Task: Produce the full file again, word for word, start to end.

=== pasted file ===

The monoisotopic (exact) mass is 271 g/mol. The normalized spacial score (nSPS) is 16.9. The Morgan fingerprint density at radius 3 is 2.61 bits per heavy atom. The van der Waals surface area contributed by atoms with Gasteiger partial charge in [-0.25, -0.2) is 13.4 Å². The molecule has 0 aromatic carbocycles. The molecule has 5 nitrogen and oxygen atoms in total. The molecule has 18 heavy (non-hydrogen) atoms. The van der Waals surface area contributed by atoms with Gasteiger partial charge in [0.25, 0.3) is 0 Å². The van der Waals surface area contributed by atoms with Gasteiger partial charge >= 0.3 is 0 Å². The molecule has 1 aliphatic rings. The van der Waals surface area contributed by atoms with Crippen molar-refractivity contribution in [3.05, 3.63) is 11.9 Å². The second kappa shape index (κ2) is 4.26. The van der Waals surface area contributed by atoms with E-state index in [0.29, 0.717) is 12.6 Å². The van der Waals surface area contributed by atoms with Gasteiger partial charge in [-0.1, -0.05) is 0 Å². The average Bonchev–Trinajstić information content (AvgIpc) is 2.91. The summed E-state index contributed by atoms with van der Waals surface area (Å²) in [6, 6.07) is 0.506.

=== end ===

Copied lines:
The monoisotopic (exact) mass is 271 g/mol. The normalized spacial score (nSPS) is 16.9. The Morgan fingerprint density at radius 3 is 2.61 bits per heavy atom. The van der Waals surface area contributed by atoms with Gasteiger partial charge in [-0.25, -0.2) is 13.4 Å². The molecule has 0 aromatic carbocycles. The molecule has 5 nitrogen and oxygen atoms in total. The molecule has 18 heavy (non-hydrogen) atoms. The van der Waals surface area contributed by atoms with Gasteiger partial charge in [0.25, 0.3) is 0 Å². The van der Waals surface area contributed by atoms with Gasteiger partial charge >= 0.3 is 0 Å². The molecule has 1 aliphatic rings. The van der Waals surface area contributed by atoms with Crippen molar-refractivity contribution in [3.05, 3.63) is 11.9 Å². The second kappa shape index (κ2) is 4.26. The van der Waals surface area contributed by atoms with E-state index in [0.29, 0.717) is 12.6 Å². The van der Waals surface area contributed by atoms with Gasteiger partial charge in [-0.1, -0.05) is 0 Å². The average Bonchev–Trinajstić information content (AvgIpc) is 2.91. The summed E-state index contributed by atoms with van der Waals surface area (Å²) in [6, 6.07) is 0.506.